TWIN FALLS — Terrible. That’s the word Larry Hollifield uses to describe the 2021 barley growing season.
“We never caught a break,” Hollifield said.
Early rain and high heat at the maturing time mean his farm is facing an estimated 13% decrease in yield from the 2020 season.
Across the entire state of Idaho, barley production is forecasted to be down 36% from 2020, according to the USDA National Agricultural Statistics Service. This includes both irrigated and dryland farms.
“In my 20 years, no, I’ve never seen this. I’d say we are fairly steady,” Hollifield said. “You have those slight 1, 2% swings but nothing as drastic.”
Idaho is the top barley producing state in the U.S. and last year farmers had record yields of 110 bushels per acre, according to the Idaho Barley Commission. The state produced 55 million bushels of barley accounting for 33% of the nation’s barley crop.
“Idaho has ideal conditions for growing barley because of the high desert climate, controlled irrigation, low disease pressure and typically ideal growing conditions,” said Idaho Barley Commission executive director Laura Wilder. “The drought that we are seeing now, it not an ideal growing condition.”
As bad as this season was, Idaho is in better shape than Montana and North Dakota, the other top two barley producing states, Wilder said. The USDA is predicting barley production will be down 54% in Montana and 37% in North Dakota from last year.
Together, Idaho, Montana and North Dakota account for 79% of the U.S. barley supply, making the heat and drought conditions even more problematic, she said.
Rough weather happened multiple times this year. First, hot weather melted the snowpack early before growers needed irrigation. Water flowing down rivers was not able to be stored, Wilder said. Then there were instances of wind during planting that forced growers to replant crops.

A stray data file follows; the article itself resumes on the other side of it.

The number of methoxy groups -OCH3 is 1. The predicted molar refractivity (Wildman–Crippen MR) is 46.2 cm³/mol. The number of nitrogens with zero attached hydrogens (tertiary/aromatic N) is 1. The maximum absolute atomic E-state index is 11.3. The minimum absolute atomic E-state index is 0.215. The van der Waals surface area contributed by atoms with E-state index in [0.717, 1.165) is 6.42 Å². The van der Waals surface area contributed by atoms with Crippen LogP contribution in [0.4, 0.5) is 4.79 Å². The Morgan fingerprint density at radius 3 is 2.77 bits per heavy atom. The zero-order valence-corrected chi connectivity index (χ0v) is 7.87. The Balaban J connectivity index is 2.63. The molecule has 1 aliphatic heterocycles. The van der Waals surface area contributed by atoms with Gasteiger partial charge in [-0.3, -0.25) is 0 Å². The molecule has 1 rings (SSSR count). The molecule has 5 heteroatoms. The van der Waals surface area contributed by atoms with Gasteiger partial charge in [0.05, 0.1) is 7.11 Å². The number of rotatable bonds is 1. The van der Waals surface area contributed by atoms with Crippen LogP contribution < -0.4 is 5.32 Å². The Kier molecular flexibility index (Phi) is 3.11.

Even though some of the barley survived, the plumpness or quality of the kernels was affected by the high heat, she said. Heat also means higher protein, which brewers don’t want.
The change in quality can be seen in the weight of each bushel. A heavier bushel indicates higher quality.
Barley in the Magic Valley can reach 50 to 52 pounds per bushel, which are above the average of 48. This year Hollifield was seeing barley in the 42 to 46-pound range.
“If somebody said they had a great crop they are lying. We all at the coffee shop grumble about it,” Hollifield said.
Another indication of plant stress appeared in the barley screenings. Screenings are the small pieces that include debris or broken seeds.
“That goes out the back of the combine or else it affects your grade when they receive your barley,” said Clark Kauffman, who farms in Filer.
Kauffman is the chair of the Idaho House Agriculture Committee. He saw increased screenings this year because the barley wasn’t as plump.
Molson Coors Beverage Co., one of the main companies local farmers sell to, realized it was a tough year and raised the limit on screenings, Kauffman said.
The impact of the poor season on consumers is yet to be seen, said Laura Wilder from the barley commission. There might be higher costs passed onto consumers because of the tight supply this year.
“Barley is not the only crop suffering but no barley no beer. It’s fairly important,” said Wilder.
A positive this year came from feed prices. Although most of the barley in Idaho goes towards brewing, a portion is used for animal feed. This year feed prices were higher than barley sold for drinks.
Scoular recently announced a new program, Barley MVP, that is meant to help producers get into other markets.
“That’s what Scoular is trying to do with Barley MVP, shine a light on the fact that there are more markets for barley than just malt. Whether it be feed or food barley production,” said Andy Hohwieler, trade unit manager for Scoular.
Barley MVP gives farmers access to special varieties of seeds and risk management tools. Farmers can learn more by calling the local office at 208-324-0147.